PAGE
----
If you're considering using psychedelics, it's vital to education yourself on responsible use, especially if you have a pre-existing mental health problem or a predisposition to mental health problems (such as close relatives with anxiety, depression, psychosis or schizophrenia). As a minimum we recommended reading:
- How to Use Psychedelics' guide on the safe use of psychedelics
- PsychonautWiki's page on responsible use
- The DrugScience pages on LSD and psilocybin
- Detailed information on the substance under consideration
You may also benefit from checking out:
- The chapter on psychedelic safety from The Essential Psychedelic Guide
- Erowid's Fundamentals of Responsible Psychoactive Use
- The everything2 Responsible Drug User's Oath
- Investigate the health risks and dangers of the specific psychoactive and of the class of drugs to which it belongs.
- Learn about interactions and contraindications with other recreational drugs, medications, supplements, and activities.
- Review individual health concerns, predispositions, and family health history.
- Be aware of relevant laws and penalties.
- Choose a source or product carefully to help ensure correct identification and purity. (Try to avoid materials with an unknown source or of unknown quality.)
- Know whether the drug is likely to impair the ability to drive, operate equipment, or pay attention to necessary tasks.
- Take oneself "off duty" from responsibilities that might be interfered with (job, child care, etc.), and arrange for someone else to be "on duty".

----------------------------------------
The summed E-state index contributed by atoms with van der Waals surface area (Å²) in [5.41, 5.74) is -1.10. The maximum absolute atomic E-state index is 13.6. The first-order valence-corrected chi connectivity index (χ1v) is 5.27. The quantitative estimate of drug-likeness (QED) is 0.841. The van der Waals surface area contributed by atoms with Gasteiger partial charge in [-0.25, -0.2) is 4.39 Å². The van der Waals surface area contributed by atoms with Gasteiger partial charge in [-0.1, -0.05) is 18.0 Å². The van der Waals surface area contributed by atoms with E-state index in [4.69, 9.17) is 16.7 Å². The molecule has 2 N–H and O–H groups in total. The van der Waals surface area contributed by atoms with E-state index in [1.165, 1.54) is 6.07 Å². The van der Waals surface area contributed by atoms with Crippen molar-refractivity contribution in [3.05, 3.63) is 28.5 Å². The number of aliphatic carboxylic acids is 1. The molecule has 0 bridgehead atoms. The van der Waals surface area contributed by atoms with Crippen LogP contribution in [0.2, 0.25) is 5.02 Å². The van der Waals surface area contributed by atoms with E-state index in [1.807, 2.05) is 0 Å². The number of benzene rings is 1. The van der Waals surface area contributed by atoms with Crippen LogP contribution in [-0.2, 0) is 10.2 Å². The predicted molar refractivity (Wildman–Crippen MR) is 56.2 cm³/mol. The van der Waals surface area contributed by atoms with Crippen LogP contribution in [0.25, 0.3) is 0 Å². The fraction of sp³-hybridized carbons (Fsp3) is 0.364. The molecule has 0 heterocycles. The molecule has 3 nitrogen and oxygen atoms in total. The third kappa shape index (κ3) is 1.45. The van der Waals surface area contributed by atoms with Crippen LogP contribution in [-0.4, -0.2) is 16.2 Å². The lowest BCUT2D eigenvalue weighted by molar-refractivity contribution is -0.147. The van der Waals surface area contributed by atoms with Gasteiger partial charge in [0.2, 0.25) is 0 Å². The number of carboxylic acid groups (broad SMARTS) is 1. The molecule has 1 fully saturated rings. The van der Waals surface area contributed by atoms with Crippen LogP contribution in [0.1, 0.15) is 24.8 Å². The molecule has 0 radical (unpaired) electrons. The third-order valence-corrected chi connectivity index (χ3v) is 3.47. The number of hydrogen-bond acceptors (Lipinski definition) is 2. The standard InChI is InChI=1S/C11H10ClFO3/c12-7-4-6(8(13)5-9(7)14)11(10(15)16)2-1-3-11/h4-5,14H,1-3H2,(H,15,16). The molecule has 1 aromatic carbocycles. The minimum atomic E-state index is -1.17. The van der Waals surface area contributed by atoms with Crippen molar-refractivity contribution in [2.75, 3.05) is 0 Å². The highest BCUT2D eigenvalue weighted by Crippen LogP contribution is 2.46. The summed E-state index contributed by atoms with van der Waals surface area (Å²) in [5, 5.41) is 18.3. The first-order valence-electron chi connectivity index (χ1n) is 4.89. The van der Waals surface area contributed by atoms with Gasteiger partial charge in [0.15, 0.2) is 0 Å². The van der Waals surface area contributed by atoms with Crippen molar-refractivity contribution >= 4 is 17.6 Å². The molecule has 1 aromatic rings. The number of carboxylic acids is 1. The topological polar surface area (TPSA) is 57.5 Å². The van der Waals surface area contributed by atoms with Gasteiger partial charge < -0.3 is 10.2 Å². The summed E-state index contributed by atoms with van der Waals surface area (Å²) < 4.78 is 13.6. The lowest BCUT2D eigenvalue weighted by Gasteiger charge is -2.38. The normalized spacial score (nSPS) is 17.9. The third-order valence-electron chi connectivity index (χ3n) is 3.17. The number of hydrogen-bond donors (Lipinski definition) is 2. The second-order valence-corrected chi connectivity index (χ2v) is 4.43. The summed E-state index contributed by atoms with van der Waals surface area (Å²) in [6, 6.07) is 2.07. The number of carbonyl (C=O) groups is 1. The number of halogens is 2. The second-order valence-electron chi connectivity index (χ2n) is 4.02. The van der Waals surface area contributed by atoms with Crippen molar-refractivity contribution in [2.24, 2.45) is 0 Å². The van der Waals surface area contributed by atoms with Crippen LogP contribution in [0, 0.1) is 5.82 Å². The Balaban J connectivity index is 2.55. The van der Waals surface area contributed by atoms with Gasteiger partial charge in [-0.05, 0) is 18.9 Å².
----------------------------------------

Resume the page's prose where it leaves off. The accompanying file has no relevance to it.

- Anticipate reasonably foreseeable risks to oneself and others, and employ safeguards to minimize those risks.
- Choose an appropriate occasion and location for use.
- Decide how much to use and measure dosages carefully.
- Begin with a low dose until individual reactions are known and thereafter use the minimum dose necessary to achieve the desired effects: lower doses are safer doses.
- Reflect on and adjust use to minimize physical and mental health problems.
- Note changes in health over time that may be related to use.
- Modify use if it interferes with work or personal goals.
- Check in with peers and family, and accept feedback about one's use.
- Track reactions to specific drugs and dosages in order to avoid repeating mistakes.
- Seek treatment if needed.
- Decide not to use if the time isn't right, the material is suspect, or the situation is otherwise problematic.